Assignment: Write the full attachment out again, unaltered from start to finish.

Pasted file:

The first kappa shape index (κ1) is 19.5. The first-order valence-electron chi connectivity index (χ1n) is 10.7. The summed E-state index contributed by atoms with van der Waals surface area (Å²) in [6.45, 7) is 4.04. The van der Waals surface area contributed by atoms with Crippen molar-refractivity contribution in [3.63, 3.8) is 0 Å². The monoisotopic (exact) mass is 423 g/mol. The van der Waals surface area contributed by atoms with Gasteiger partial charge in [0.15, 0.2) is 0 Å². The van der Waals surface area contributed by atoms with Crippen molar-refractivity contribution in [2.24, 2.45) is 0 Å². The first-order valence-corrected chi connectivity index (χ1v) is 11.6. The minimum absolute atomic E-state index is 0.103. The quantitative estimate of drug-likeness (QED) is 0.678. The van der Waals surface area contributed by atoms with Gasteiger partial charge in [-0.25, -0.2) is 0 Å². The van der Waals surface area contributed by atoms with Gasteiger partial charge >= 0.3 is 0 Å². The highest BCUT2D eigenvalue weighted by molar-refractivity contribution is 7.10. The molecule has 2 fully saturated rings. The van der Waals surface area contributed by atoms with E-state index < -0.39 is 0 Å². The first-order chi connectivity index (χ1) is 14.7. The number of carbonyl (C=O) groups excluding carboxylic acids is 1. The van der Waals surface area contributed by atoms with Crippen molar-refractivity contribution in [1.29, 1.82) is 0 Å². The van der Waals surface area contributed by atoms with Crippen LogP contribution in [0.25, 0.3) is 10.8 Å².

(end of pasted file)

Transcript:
The first kappa shape index (κ1) is 19.5. The first-order valence-electron chi connectivity index (χ1n) is 10.7. The summed E-state index contributed by atoms with van der Waals surface area (Å²) in [6.45, 7) is 4.04. The van der Waals surface area contributed by atoms with Crippen molar-refractivity contribution in [3.63, 3.8) is 0 Å². The monoisotopic (exact) mass is 423 g/mol. The van der Waals surface area contributed by atoms with Gasteiger partial charge in [0.15, 0.2) is 0 Å². The van der Waals surface area contributed by atoms with Crippen molar-refractivity contribution in [2.24, 2.45) is 0 Å². The first-order valence-corrected chi connectivity index (χ1v) is 11.6. The minimum absolute atomic E-state index is 0.103. The quantitative estimate of drug-likeness (QED) is 0.678. The van der Waals surface area contributed by atoms with Gasteiger partial charge in [-0.25, -0.2) is 0 Å². The van der Waals surface area contributed by atoms with Gasteiger partial charge >= 0.3 is 0 Å². The highest BCUT2D eigenvalue weighted by molar-refractivity contribution is 7.10. The molecule has 2 fully saturated rings. The van der Waals surface area contributed by atoms with E-state index < -0.39 is 0 Å². The first-order chi connectivity index (χ1) is 14.7. The number of carbonyl (C=O) groups excluding carboxylic acids is 1. The van der Waals surface area contributed by atoms with Crippen molar-refractivity contribution in [1.29, 1.82) is 0 Å². The van der Waals surface area contributed by atoms with Crippen LogP contribution in [0.25, 0.3) is 10.8 Å².